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This review is from: The White Guard (Vintage Classics) (Paperback)
This edition was translated by Michael Glenny, a seasoned and reliable translator of Russian novels and more. Mikhail Bulgakov's work came late to publication in English (from 1967) and is still not as well known as it should be. The Master And Margarita (Penguin Classics), begun in 1928 and completed sometime before his death in 1940, but not officially published until 1966, is his greatest work, but White Guard (1926) also merits attention as a novel, as a semi-autobiographical work, and as a document of the Civil War waged over Kiev, Ukraine and Russia following the October 1917 revolution.
Bulgakov asserted that Kiev changed hands 14 times during 1918-19 and that he personally witnessed 10 of those changes. This novel presents just a snapshot; the departure of the German Imperial Army and its puppet, the Hetman of Ukraine; their replacement by the opportunist peasant leader Petlyura; and his departure 47 days later as the Bolshevik Red Army advanced on the city. In the background are the Ukrainian nationalist movement that briefly held Ukraine as an independent sovereign state, and the White Guard, supporting Imperial Russia and reinstatement of the Tsar. Bulgakov's alter ego, Alexie Turbin, and his brother Nikolai are White Guard officers who, along with a number of friends also featured in the novel (and indeed much of the population of Kiev), are placed in danger of their lives as Petlyura takes over the city.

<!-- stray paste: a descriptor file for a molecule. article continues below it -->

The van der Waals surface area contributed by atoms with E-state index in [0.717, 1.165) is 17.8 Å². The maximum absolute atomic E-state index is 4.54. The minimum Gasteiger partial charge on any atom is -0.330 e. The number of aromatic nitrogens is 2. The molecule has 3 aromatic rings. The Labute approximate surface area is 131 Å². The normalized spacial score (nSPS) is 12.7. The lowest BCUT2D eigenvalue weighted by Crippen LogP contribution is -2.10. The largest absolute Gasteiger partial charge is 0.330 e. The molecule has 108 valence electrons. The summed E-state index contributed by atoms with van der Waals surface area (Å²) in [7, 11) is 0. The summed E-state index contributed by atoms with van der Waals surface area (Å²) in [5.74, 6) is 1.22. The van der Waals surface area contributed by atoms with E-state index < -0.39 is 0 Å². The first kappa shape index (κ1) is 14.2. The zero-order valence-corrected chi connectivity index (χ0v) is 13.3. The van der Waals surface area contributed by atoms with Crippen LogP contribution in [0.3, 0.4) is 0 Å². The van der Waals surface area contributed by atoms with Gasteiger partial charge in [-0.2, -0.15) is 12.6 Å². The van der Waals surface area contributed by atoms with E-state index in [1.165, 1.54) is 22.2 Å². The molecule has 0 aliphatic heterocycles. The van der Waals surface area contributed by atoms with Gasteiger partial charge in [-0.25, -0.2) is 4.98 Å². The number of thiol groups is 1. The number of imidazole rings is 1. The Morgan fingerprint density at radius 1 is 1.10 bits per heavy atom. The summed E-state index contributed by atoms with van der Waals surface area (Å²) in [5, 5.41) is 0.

Bulgakov's view of war leans towards the Tolstoyan - the utter insignificance, historically, of Petlyura, and of the puppet Hetman before him, of whose pompous strutting and inability to speak Ukrainian Bulgakov makes comedy; the sheer waste of life, youth and energy sacrificed in fighting war. "Everything passes away, suffering, pain, blood, hunger, pestilence. The sword will pass away too, but the stars will still remain when the shadows of our presence and our deeds have vanished from the earth. There is no man who does not know this. Why then will we not turn our eyes towards the stars? Why?" Bulgakov also seems to foresee tribulations yet to come for Ukraine; "Blood is cheap on those red fields, and no-one would redeem it. No-one."
But the novel is not all philosophical reflection; far from it. There is plenty of military action, written, as with Tolstoy, with the authority of personal experience and woven into the domestic and civic circumstances of the participants, plus a loving description of the Bulgakov family home as it can still be seen in Kiev. For those acquainted with Kiev, it is also possible to trace much of the action, street by street. Civil War brings battlefield and domestic hearth excruciatingly close. Although the centenary of the Russian Revolution fast approaches, Bulgakov's novel remains very much a document for our time.